Tuesday, August 01, 2006


To return to something I touched on briefly before.

Somebody remarked that, in the Middle East, all conflicts are linked, but they have to be solved one by one. I also heard somewhere that it is the radical ideology (of islamists) that unless you can solve all problems, you can't solve any. That ultimately is their justification for violence. That too is why some are prepared to 'understand' the violence in the absence of 'a long-term solution that will bring justice to the Palestinians'. The quote is from Zaki Chehab in the New Statesman, but many more examples could be found.

That is why I think it is a tactical mistake for both Rice and Blair to talk about 'making a new Middle East'. It allows the BBC to describe him as using 'neo-conservative rhetoric'. This rhetoric too entertains the idea that 'these conflicts are all linked because Islamism is a “seamless totalitarian movement” – in the words of Michael Gove.'  (Gideon Rachman, via Gregory Djerejian )

Clearly, a solution to the current crisis between Lebanon and Israel cannot wait for the problem of Israel and Palestine to be resolved (desirable as that is in itself). I suppose that Syria will have to be offered something, if only the promise of some sort of process on the Golan Heights being restarted. It has been argued, though, that Bill Clinton spent too much time trying to facilitate a deal between Israel and Syria, so that he literally ran out of time in January 2001 for getting an agreement between Israel and Palestine. Still, though the effort failed with Assad, père, it could be worth trying again with Assad, fils.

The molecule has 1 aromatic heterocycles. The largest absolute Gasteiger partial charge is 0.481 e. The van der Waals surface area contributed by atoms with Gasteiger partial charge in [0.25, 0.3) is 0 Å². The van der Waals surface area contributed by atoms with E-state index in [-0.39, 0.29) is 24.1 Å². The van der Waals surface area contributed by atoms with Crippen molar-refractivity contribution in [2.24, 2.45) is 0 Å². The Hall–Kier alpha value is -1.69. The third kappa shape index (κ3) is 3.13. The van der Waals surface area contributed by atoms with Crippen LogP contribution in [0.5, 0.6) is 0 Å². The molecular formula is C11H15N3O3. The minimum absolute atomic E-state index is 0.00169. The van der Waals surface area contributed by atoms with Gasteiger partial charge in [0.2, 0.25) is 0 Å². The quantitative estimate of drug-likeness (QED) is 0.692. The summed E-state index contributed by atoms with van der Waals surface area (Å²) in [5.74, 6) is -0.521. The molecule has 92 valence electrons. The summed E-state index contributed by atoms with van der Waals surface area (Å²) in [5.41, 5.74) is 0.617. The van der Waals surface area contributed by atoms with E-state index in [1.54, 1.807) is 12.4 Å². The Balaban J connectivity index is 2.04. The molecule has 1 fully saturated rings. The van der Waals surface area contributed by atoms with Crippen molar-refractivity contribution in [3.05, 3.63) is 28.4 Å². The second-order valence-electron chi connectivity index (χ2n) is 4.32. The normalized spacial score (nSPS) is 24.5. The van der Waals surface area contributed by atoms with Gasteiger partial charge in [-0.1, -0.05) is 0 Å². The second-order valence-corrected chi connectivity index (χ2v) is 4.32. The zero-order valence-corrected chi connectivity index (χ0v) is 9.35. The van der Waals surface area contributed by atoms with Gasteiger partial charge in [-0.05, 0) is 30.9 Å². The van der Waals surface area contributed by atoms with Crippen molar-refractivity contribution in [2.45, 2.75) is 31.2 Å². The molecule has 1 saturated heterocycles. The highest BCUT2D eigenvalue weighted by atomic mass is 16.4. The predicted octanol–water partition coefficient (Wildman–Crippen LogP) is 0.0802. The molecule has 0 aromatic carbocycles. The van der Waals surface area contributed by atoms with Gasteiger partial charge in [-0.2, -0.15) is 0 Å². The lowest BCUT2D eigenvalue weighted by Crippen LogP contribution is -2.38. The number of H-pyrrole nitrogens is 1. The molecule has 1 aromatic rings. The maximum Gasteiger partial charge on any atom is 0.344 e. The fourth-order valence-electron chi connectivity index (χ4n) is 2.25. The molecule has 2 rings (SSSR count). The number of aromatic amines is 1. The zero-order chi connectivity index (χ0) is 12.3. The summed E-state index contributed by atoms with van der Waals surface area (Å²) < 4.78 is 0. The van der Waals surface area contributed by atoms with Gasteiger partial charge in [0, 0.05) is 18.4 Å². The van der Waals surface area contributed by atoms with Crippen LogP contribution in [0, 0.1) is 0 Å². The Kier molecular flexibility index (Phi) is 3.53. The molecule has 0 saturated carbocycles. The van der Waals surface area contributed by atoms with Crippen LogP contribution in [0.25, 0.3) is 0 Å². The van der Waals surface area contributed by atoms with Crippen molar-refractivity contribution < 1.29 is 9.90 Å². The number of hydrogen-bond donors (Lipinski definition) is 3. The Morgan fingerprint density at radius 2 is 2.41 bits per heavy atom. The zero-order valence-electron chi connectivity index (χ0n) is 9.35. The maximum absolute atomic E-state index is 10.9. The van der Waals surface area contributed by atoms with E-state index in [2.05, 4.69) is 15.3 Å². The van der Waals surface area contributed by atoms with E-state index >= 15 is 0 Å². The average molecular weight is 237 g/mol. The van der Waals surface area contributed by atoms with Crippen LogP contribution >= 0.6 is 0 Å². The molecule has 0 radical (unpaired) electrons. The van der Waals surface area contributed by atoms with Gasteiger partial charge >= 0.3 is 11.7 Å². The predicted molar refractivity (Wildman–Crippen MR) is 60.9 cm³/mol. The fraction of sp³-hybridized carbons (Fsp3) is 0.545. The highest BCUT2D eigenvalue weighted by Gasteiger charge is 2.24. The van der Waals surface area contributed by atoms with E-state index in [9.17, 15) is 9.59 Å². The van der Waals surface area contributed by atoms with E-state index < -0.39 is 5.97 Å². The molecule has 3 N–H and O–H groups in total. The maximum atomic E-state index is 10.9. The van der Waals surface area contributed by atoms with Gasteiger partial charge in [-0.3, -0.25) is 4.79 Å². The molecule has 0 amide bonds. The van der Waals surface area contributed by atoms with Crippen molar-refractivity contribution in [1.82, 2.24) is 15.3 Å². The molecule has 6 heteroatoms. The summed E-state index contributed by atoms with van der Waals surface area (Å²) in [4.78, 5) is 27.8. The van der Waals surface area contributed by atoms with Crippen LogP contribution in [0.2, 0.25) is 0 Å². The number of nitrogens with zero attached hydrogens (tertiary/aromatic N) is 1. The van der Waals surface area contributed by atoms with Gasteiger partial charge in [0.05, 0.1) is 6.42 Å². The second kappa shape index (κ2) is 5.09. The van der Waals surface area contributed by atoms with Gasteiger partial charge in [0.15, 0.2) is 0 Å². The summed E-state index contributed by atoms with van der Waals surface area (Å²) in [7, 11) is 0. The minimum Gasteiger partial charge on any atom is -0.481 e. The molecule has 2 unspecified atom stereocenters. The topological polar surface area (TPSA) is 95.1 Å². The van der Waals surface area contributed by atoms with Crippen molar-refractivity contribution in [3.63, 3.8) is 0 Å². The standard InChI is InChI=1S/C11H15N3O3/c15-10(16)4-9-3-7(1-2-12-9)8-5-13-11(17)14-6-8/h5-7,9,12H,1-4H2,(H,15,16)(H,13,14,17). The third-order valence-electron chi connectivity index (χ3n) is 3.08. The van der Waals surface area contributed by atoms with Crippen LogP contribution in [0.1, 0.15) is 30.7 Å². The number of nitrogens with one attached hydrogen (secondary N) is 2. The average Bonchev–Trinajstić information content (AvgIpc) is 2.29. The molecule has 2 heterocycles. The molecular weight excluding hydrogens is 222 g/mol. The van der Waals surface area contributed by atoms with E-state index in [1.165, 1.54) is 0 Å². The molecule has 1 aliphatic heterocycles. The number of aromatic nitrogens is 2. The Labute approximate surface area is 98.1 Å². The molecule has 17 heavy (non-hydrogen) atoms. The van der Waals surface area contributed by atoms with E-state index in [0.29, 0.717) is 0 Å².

On the Gaza side, news was coming through Saturday (on the BBC WS) that a deal on the exchange of prisoners for the captured Israeli soldier was getting close.

Update: more talk this morning (1 Aug) on France Inter about an exchange of 2 Lebanese prisoners for the 2 captured Israeli soldiers. French FM Douste-Blazy is in Beirut for talks with his Iranian counterpart.

Update 2: Philippe Douste-Blazy, in his appearance last week on France Inter, had to respond to a bizarre question by a listener, suggesting that France, if it had the military means, should be intervening against the bombardment of Lebanon (by Israel). The minister replied by repeating that an international force could only go in if there is a ceasefire and political agreement (9:23-11:27). In general, he followed closely his master's voice: Liban : le plan Chirac.

For more about the talk of a prisoner exchange, see the update to The Prisoners (update).

'Robin Wright of the Washington Post, who explains how the several Middle East crisis are all linked' -  Joshua Landis. The idea that 'problems must be fixed one at a time' comes from Roger Cohen, via Greg Djerejian. Maybe it was myself who combined the two ideas.


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